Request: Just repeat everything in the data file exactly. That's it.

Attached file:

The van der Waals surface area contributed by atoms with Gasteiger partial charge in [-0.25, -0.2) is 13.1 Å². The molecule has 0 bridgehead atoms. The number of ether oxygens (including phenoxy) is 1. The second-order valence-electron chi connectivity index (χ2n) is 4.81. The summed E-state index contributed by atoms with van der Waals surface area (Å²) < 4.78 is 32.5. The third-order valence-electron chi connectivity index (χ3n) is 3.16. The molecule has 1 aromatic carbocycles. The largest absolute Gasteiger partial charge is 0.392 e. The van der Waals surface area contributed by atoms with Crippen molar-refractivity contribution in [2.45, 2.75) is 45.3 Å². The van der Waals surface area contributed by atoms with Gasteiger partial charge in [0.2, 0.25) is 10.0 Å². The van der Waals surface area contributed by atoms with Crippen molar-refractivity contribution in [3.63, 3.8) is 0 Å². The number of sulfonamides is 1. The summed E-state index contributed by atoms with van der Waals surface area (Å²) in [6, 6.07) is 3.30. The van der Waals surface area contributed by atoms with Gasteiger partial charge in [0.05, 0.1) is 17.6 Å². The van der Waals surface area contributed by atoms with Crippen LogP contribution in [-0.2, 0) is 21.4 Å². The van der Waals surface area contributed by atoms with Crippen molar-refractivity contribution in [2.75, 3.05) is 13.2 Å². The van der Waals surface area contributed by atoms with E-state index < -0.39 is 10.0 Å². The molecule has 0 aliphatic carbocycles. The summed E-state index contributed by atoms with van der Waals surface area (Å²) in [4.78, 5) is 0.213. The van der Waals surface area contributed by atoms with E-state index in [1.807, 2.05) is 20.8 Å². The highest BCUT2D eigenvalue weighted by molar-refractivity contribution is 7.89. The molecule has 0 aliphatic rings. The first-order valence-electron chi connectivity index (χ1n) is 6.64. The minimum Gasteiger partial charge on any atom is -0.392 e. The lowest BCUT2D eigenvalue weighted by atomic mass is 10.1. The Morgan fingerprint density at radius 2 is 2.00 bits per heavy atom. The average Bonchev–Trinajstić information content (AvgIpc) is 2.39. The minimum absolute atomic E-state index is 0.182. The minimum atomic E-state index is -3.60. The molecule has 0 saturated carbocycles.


The van der Waals surface area contributed by atoms with Gasteiger partial charge in [-0.25, -0.2) is 13.1 Å². The molecule has 0 bridgehead atoms. The number of ether oxygens (including phenoxy) is 1. The second-order valence-electron chi connectivity index (χ2n) is 4.81. The summed E-state index contributed by atoms with van der Waals surface area (Å²) < 4.78 is 32.5. The third-order valence-electron chi connectivity index (χ3n) is 3.16. The molecule has 1 aromatic carbocycles. The largest absolute Gasteiger partial charge is 0.392 e. The van der Waals surface area contributed by atoms with Crippen molar-refractivity contribution in [2.45, 2.75) is 45.3 Å². The van der Waals surface area contributed by atoms with Gasteiger partial charge in [0.2, 0.25) is 10.0 Å². The van der Waals surface area contributed by atoms with Crippen molar-refractivity contribution in [3.63, 3.8) is 0 Å². The number of sulfonamides is 1. The summed E-state index contributed by atoms with van der Waals surface area (Å²) in [6, 6.07) is 3.30. The van der Waals surface area contributed by atoms with Gasteiger partial charge in [0.05, 0.1) is 17.6 Å². The van der Waals surface area contributed by atoms with Crippen LogP contribution in [-0.2, 0) is 21.4 Å². The van der Waals surface area contributed by atoms with Crippen molar-refractivity contribution in [2.75, 3.05) is 13.2 Å². The van der Waals surface area contributed by atoms with E-state index < -0.39 is 10.0 Å². The molecule has 0 aliphatic carbocycles. The summed E-state index contributed by atoms with van der Waals surface area (Å²) in [4.78, 5) is 0.213. The van der Waals surface area contributed by atoms with E-state index in [1.807, 2.05) is 20.8 Å². The highest BCUT2D eigenvalue weighted by molar-refractivity contribution is 7.89. The molecule has 0 aliphatic rings. The first-order valence-electron chi connectivity index (χ1n) is 6.64. The minimum Gasteiger partial charge on any atom is -0.392 e. The lowest BCUT2D eigenvalue weighted by atomic mass is 10.1. The Morgan fingerprint density at radius 2 is 2.00 bits per heavy atom. The average Bonchev–Trinajstić information content (AvgIpc) is 2.39. The minimum absolute atomic E-state index is 0.182. The minimum atomic E-state index is -3.60. The molecule has 0 saturated carbocycles.